And Jesus answering said to him, “Simon, I have something to say to you.”

And he answered, “Say it, Teacher.”

“A certain moneylender had two debtors. One owed five hundred denarii, and the other fifty. When they could not pay, he canceled the debt of both. Now which of them will love him more?”

Simon answered, “The one, I suppose, for whom he canceled the larger debt.”

And he said to him, “You have judged rightly.”

Then turning toward the woman he said to Simon, “Do you see this woman? I entered your house; you gave me no water for my feet, but she has wet my feet with her tears and wiped them with her hair. You gave me no kiss, but from the time I came in she has not ceased to kiss my feet. You did not anoint my head with oil, but she has anointed my feet with ointment. Therefore I tell you, her sins, which are many, are forgiven–for she loved much. But he who is forgiven little, loves little.”

And he said to her, “Your sins are forgiven.”

Then those who were at table with him began to say among themselves, “Who is this, who even forgives sins?

And he said to the woman, “Your faith has saved you; go in peace.” [Luke 7:36-50 ESV]

What drove this woman to worship Jesus? Why would she spend hard earned money to buy a perfume only to pour it on the feet of a traveling preacher? She saw something in herself she did not like and something in Jesus she did. She saw herself as a despicable sinner and she saw Jesus as one who accepted her no matter her past. She obviously had been exposed to Jesus at sometime, perhaps hearing him speak, tell stories. She may have even watched Him do a miracle, heal someone who was blind, cleanse a leper, make someone who was lame walk. Jesus was known for telling people their sins were forgiven. No sacrifices. No confessions at the temple. Maybe He had shown her mercy earlier in the day or week or year.

As they were eating at the house of a Pharisee she comes in uninvited and begins anointing His feet with her perfume and her tears. A Pharisee’s home is the very last place you would find a woman with her past. He would not allow her, the wording suggests she was a prostitute, anywhere near.  He would not speak to her in the temple or look at her on the street. He would not be seen with her and she would only tease him for his self-righteousness. He hated her and she would have despised him. The only thing they had in common was their country of birth and Jesus. They both wanted to be with Jesus for different reasons. For him, being seen with Jesus would increase his prestige among the people. For her, Jesus accepted her and treated her like a person loved by God even though she was devastatingly aware of her sin.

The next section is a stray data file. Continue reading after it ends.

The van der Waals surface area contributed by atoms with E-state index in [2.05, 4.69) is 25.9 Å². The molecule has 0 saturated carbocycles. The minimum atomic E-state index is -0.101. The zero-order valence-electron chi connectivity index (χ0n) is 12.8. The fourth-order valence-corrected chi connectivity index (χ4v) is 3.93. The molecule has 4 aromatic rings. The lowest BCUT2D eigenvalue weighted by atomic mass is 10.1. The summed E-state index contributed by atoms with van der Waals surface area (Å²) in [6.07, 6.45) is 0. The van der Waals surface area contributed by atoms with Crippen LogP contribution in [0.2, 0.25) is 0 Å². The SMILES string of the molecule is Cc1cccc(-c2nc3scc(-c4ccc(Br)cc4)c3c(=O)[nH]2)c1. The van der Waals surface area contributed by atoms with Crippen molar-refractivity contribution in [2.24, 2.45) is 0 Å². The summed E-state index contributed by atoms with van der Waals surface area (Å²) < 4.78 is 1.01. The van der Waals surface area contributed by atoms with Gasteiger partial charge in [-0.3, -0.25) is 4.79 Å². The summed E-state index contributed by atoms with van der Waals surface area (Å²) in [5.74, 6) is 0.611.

Jesus both forgave the woman and showed her mercy, accepting her unconditionally in spite of her sordid past. He actively loved her giving her the mercy of forgiveness for her sins, not because she first loved him. She demonstrated her love for him because she recognized his love for her. Conversely, the Pharisees who sat with him judged both Jesus and the sinful woman, rejecting both. In a Pharisee’s mind the debt of sin is so great not even God will forgive let alone show mercy.

The Pharisee never asked for mercy or forgiveness. If he followed his colleagues he would never ask for mercy or forgiveness from Jesus. He was motivated to earn God’s pleasure.

The woman didn’t ask for either forgiveness or mercy nor did she assume Jesus would offer either. She came to worship him. Forgiveness and mercy had been given before she arrived.